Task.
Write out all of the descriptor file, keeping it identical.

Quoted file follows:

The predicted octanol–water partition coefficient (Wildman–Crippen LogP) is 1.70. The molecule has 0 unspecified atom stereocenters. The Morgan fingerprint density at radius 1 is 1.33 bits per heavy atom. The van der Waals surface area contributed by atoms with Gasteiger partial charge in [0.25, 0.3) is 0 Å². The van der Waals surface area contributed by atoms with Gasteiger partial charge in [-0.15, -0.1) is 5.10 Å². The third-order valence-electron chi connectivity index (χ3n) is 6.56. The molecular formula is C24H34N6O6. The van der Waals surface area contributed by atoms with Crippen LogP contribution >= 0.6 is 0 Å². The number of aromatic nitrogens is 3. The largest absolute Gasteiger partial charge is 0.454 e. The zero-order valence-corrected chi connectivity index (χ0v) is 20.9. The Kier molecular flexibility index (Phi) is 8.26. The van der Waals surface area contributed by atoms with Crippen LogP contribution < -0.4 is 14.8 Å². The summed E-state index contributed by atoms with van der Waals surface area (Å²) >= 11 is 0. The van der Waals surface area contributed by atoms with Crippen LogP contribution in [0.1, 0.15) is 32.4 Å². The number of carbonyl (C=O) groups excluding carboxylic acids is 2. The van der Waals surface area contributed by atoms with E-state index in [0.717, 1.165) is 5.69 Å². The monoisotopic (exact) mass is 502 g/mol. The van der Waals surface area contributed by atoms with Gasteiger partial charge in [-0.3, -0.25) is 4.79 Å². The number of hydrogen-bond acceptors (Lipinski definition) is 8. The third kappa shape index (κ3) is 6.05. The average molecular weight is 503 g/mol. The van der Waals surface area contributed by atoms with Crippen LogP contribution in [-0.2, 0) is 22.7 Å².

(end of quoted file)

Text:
The predicted octanol–water partition coefficient (Wildman–Crippen LogP) is 1.70. The molecule has 0 unspecified atom stereocenters. The Morgan fingerprint density at radius 1 is 1.33 bits per heavy atom. The van der Waals surface area contributed by atoms with Gasteiger partial charge in [0.25, 0.3) is 0 Å². The van der Waals surface area contributed by atoms with Gasteiger partial charge in [-0.15, -0.1) is 5.10 Å². The third-order valence-electron chi connectivity index (χ3n) is 6.56. The molecular formula is C24H34N6O6. The van der Waals surface area contributed by atoms with Crippen LogP contribution >= 0.6 is 0 Å². The number of aromatic nitrogens is 3. The largest absolute Gasteiger partial charge is 0.454 e. The zero-order valence-corrected chi connectivity index (χ0v) is 20.9. The Kier molecular flexibility index (Phi) is 8.26. The van der Waals surface area contributed by atoms with Crippen LogP contribution < -0.4 is 14.8 Å². The summed E-state index contributed by atoms with van der Waals surface area (Å²) >= 11 is 0. The van der Waals surface area contributed by atoms with Crippen LogP contribution in [0.1, 0.15) is 32.4 Å². The number of carbonyl (C=O) groups excluding carboxylic acids is 2. The van der Waals surface area contributed by atoms with E-state index in [0.717, 1.165) is 5.69 Å². The monoisotopic (exact) mass is 502 g/mol. The van der Waals surface area contributed by atoms with Gasteiger partial charge in [-0.3, -0.25) is 4.79 Å². The number of hydrogen-bond acceptors (Lipinski definition) is 8. The third kappa shape index (κ3) is 6.05. The average molecular weight is 503 g/mol. The van der Waals surface area contributed by atoms with Crippen LogP contribution in [-0.2, 0) is 22.7 Å².